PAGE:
As we look back at Araki’s works, it is striking how they were always innovative and controversial. In 1971 he self-published Sentimental Journey, a book of black and white photos printed on photocopying paper and published in only a thousand copies. The photobook recorded his honeymoon with Yoko, doing so with brutal honesty and thus going against the objectivity, social sensitivity and photo-technical knowledge that were regarded at the time as the linchpins of photography – this is how he exploded onto the photography scene in Japan. As a photographer he committed himself to taking personal photographs, beginning with Sentimental Journey and clearly going beyond any previously produced personal photos (family and commemorative photos). “For me, it was completely self-evident. I think every photographer has taken nude shots of his wife,” Araki says. The only question is whether they make them public. A founding principle of Japanese photographic art is a kind of personal and varied subjectivity, exerting a great effect on the younger generations and encouraging them to publish photos of family and friends. Today, if we look at the social media platforms – at Instagram, for instance – all we see are personal photos. In Japan it was then that the seed of this culture was sown. (Incidentally, Araki does not use a mobile phone, computer or digital camera.)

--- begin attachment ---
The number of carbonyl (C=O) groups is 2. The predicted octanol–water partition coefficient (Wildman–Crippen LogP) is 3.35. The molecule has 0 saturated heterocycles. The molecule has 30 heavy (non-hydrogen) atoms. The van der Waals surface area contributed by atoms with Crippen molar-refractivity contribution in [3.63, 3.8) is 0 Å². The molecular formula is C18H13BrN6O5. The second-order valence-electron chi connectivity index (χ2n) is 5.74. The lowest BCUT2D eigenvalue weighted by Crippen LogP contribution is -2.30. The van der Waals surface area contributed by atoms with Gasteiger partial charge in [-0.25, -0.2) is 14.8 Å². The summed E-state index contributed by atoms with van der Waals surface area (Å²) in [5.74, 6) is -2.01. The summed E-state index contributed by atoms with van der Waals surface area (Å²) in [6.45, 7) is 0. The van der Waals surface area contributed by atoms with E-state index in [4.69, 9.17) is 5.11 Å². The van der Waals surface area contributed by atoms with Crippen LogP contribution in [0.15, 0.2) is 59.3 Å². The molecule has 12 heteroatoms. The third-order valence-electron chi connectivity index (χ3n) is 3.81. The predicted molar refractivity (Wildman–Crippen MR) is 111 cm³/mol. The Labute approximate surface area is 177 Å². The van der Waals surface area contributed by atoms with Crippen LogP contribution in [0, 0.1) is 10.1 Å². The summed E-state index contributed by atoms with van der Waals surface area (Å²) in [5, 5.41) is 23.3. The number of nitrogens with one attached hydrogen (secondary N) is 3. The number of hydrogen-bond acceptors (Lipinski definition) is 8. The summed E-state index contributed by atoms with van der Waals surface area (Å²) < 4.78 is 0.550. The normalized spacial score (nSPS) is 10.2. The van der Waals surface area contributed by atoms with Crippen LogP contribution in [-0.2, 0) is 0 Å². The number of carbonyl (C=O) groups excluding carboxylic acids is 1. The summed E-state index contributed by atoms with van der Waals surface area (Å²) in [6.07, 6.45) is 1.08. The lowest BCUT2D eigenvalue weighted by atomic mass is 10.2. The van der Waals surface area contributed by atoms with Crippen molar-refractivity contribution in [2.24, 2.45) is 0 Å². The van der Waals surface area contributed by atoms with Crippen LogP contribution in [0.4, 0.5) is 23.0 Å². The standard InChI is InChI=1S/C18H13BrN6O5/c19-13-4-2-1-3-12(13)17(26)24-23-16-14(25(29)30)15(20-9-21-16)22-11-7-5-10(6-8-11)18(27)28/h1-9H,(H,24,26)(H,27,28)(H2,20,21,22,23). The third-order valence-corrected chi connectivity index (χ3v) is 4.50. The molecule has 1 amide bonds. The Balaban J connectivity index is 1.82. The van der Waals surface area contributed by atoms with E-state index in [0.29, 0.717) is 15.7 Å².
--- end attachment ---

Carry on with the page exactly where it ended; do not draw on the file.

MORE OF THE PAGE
Having got married, Araki almost immediately began work as a freelance photographer. He did not follow the beaten path, preferring to do things his own way. He was full of original ideas: for instance, he opened guerrilla exhibitions in telephone kiosks, cafeterias and outdoor carparks. More and more people came to an understanding of his art, and he published more and more photography books. In the 1980s, magazines such as Photo Age published his photos of women dressed in kimonos or naked and bonded, as well as a series on street prostitution. Apparently, the editor of Photo Age often found himself summoned to the police station and forced to submit a written apology. Ever since the Edo period, bondage has had a ritual aspect that reveals the essence of erotica. Still, it was difficult to draw a clear line between nude photography and pornography, for in Japan it was only in the late 1980s that photography became a recognised form of art, with the appearance of museums and galleries specialising in art photography. At the time, Araki’s reputation as a photographer was limited to erotic nudes, while his many experimental pictures and instinctively conceptual photographs (in his words, “off-the-cuff ideas”) were appreciated only by editors and curators with knowledge of the world of photography.